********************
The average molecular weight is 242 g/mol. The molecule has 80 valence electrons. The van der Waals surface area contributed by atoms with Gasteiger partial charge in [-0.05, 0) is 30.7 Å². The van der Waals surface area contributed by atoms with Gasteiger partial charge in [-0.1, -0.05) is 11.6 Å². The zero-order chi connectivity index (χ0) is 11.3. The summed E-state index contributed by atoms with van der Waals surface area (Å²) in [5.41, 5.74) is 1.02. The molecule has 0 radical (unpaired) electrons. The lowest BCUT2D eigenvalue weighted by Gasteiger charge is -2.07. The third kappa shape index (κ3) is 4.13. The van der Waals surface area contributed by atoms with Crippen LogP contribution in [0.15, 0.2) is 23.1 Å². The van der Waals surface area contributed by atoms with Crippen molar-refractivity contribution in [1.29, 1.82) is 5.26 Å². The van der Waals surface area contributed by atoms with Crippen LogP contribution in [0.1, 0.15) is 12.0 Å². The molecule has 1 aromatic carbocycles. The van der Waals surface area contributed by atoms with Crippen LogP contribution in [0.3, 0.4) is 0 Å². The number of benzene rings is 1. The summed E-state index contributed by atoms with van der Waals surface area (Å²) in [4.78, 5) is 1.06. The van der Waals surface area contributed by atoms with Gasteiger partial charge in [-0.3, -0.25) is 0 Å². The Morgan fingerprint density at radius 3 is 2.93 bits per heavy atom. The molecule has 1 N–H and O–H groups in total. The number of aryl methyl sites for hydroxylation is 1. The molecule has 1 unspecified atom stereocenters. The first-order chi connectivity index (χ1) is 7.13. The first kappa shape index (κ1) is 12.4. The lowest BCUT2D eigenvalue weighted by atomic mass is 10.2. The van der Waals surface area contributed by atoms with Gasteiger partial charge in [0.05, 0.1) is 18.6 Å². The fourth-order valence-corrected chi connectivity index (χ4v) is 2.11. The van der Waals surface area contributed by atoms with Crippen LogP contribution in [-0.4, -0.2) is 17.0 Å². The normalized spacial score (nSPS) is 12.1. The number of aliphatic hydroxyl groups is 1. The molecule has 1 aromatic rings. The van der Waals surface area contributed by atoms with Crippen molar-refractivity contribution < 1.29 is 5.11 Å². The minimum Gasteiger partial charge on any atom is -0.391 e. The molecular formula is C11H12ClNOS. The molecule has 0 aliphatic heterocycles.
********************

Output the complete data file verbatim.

The average molecular weight is 242 g/mol. The molecule has 80 valence electrons. The van der Waals surface area contributed by atoms with Gasteiger partial charge in [-0.05, 0) is 30.7 Å². The van der Waals surface area contributed by atoms with Gasteiger partial charge in [-0.1, -0.05) is 11.6 Å². The zero-order chi connectivity index (χ0) is 11.3. The summed E-state index contributed by atoms with van der Waals surface area (Å²) in [5.41, 5.74) is 1.02. The molecule has 0 radical (unpaired) electrons. The lowest BCUT2D eigenvalue weighted by Gasteiger charge is -2.07. The third kappa shape index (κ3) is 4.13. The van der Waals surface area contributed by atoms with Crippen LogP contribution in [0.15, 0.2) is 23.1 Å². The van der Waals surface area contributed by atoms with Crippen molar-refractivity contribution in [1.29, 1.82) is 5.26 Å². The van der Waals surface area contributed by atoms with Crippen LogP contribution in [0.1, 0.15) is 12.0 Å². The molecule has 1 aromatic carbocycles. The van der Waals surface area contributed by atoms with Crippen LogP contribution in [0.3, 0.4) is 0 Å². The number of benzene rings is 1. The summed E-state index contributed by atoms with van der Waals surface area (Å²) in [4.78, 5) is 1.06. The van der Waals surface area contributed by atoms with Gasteiger partial charge in [-0.3, -0.25) is 0 Å². The Morgan fingerprint density at radius 3 is 2.93 bits per heavy atom. The molecule has 1 N–H and O–H groups in total. The number of aryl methyl sites for hydroxylation is 1. The molecule has 1 unspecified atom stereocenters. The first-order chi connectivity index (χ1) is 7.13. The first kappa shape index (κ1) is 12.4. The lowest BCUT2D eigenvalue weighted by atomic mass is 10.2. The van der Waals surface area contributed by atoms with Gasteiger partial charge in [0.05, 0.1) is 18.6 Å². The fourth-order valence-corrected chi connectivity index (χ4v) is 2.11. The van der Waals surface area contributed by atoms with Crippen LogP contribution in [-0.4, -0.2) is 17.0 Å². The normalized spacial score (nSPS) is 12.1. The number of aliphatic hydroxyl groups is 1. The molecule has 1 aromatic rings. The van der Waals surface area contributed by atoms with Crippen molar-refractivity contribution < 1.29 is 5.11 Å². The minimum Gasteiger partial charge on any atom is -0.391 e. The molecular formula is C11H12ClNOS. The molecule has 0 aliphatic heterocycles.